For A Few Weeks, This HS Lineman Learned The Value Of XC

In some ways, Royce Daugherty got what he wanted.

On Tuesday, the Watervliet (MI) High School sophomore was back to football practice after Michigan Governor Gretchen Whitmer signed an executive order to allow high school sports to resume across the state, prompting the MHSAA to follow suit and reinstate fall activities.

That meant the pads were back on for the 6-foot-3, 275-pound athlete, an offensive and defensive lineman with hopes of one day playing in college. So, too, were those crushing blocks, and those big-time hits, and those hoo-rah chants and that dirt between his fingers.

With one fall practice, his dreams of attaining a football scholarship resumed, too.  

"Let's GOOO BABYYYY," he wrote on Instagram upon the news of football's rebirth. 

But in other ways, Daugherty was at least a little saddened. He didn't get to see the extent of what he could truly accomplish in cross country, the sport which he joined on a whim this fall after the uncertainty of football hung in the air. In two meets, he had knocked off seven minutes between races. 

Just how fast could this big man could have run in 2020?

If but for just a second, his abrupt end to cross country bummed him out. Daugherty was among a few other football players on the cross country team waiting for news on football. 

The group's last official cross country practice was Friday. 

"Without a doubt I would have wanted to dual sport," Daugherty said Wednesday via text. "But I talked with both of my coaches and with all the meets, games and pratices, there's no way I could dual sport." 

Few high school athletes of his size and mobility choose cross country, if only because the skill-set makes sense for other sports. Daugherty, a lineman who plays on both sides of the ball, is a multi-sport athlete who has competed in football, wrestling, basketball and baseball across his career.

Daugherty's best asset is his strength. He currently plates 250 pounds on the bench and 425 on the squat rack. 

"I'm big enough to move people bigger than me," he says. 

But just as important is mobility. Linemen not only must move opposing tackles and guards, but they also have to respond up the field, going from down to down in a hurry.

And cross country was going to help his aerobic fitness. Daugherty knew that. Beyond that internal drive, he also wanted to challenge himself in something new. He wanted to be the 275-pound athlete chasing the finish line. 

"It was really just about finishing and just trying to beat myself from the week before," he said. "Every week I was trying to improve. These guys (my teammates) have been running since they were born. So I was just trying to improve myself and get better." 

In Daugherty's first meet, he finished in just under 38 minutes, placing 29th out of 30 runners. But his team, a group of about 35 athletes who compete in the LP Division 3, urged him on. 

* Daugherty, No. 75, working as a right tackle in 2019

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In fact, through every week and within every practice, he said, his teammates were incredible motivaors. Perhaps that's been the biggest takeaway from all of this, he said. He saw just how much work his teammates put in every day. 

"They've been really accepting of me," he said. "They didn't expect this big old dude to run. But they helped me when I needed it. They were always trying to push me." 

Daugherty's personal training was eye-opening, too. He said he ran close to three to five miles every day, which added up to about 15 to 20 miles every week. Hill workouts were probably the most taxing, he said, while he did some plyometric workouts on his own back home.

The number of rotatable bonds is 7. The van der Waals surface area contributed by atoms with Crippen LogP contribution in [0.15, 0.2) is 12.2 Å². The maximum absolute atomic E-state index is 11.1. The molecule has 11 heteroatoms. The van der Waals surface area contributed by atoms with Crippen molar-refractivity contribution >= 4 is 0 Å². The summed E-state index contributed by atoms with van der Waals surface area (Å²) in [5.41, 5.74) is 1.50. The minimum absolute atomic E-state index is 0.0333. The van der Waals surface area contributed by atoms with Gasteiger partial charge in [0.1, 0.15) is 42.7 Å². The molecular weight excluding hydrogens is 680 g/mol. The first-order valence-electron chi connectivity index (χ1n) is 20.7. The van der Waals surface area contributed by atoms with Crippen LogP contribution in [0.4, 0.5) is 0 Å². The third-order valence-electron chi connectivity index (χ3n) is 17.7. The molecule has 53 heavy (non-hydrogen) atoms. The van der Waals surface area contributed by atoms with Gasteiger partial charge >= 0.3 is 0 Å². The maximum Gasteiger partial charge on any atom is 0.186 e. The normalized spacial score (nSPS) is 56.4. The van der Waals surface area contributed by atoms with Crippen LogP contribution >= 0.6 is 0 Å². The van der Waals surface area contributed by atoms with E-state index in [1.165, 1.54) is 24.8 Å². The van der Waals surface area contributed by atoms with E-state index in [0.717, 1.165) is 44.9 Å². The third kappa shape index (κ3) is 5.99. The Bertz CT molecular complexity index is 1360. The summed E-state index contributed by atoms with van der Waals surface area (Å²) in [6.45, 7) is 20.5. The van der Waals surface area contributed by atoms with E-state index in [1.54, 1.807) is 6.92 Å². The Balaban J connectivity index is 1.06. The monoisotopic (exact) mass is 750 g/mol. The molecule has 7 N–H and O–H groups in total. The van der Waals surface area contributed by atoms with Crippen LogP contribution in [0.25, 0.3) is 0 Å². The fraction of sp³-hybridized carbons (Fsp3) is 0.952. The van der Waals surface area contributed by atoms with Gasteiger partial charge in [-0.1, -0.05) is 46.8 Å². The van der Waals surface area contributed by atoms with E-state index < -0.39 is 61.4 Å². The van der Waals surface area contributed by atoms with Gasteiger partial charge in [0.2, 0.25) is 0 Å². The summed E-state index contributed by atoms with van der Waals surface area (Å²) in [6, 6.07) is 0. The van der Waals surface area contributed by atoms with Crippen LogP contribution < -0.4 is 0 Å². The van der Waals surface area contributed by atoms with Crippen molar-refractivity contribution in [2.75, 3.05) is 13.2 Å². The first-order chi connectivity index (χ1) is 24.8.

"At first I didn't think I would be able to do it," he said. "But after a couple days, I got used to it. It changed my mindset a lot.

"Basically I went from running 15 to 20 yards, to running three miles a day. That gave me grit and persistence." 

By his second meet, which came last week, Daugherty finished in just over 30 minutes. He said he even ran his first mile in 8:30, a personal best. 

That prompted some understandable changes. Personally, he said, his body began to lean out. He got down to as low as 265 pounds, which, for a second worried him. "I'm trying to keep my weight on," he said. 

Among other things, Daugherty said he's learned the power of pushing past his limits. When he wants to stop from now on, he just thinks about what it will mean for him to finish one more rep. 

"It taught me how to keep going even when you're tired," Daugherty said. "I've never really felt this feeling before. I'm not really sure how to explain it. But my body was telling me to keep going. I hadn't really ever felt that before." 

There were also more meaningful moments, too. Since his story was first published in a local newspaper, Daugherty has received words from families all over the region, of mothers telling him their sons are inspired by what he's doing. 

"That hit me hard," he said. "I will never forget that."

Of course, Daugherty can now look ahead. After all, cross country was simply a means to an end. 

His true dream was to get back there on the football field, and after some fortuitous political bounces, he was granted that motion this week. Two days after his second meet, Gov. Whitmer signed the order, and the MHSAA reinstated sports. 

But the lessons he gained from his few weeks in XC?

He said he won't forget them. 

"Everything I do is so that I can play football at the next level," he said. "I think cross country really taught me valuable skills and self discipline. Persistence. All that stuff. 

"I'm glad I did it."

And there's always this, too: Maybe during wrestling season he can chase after that 28-minute 5K goal. 

Do you have a good story to tell? Email Cory Mull at, or reach out to him on Twitter @bycorymull.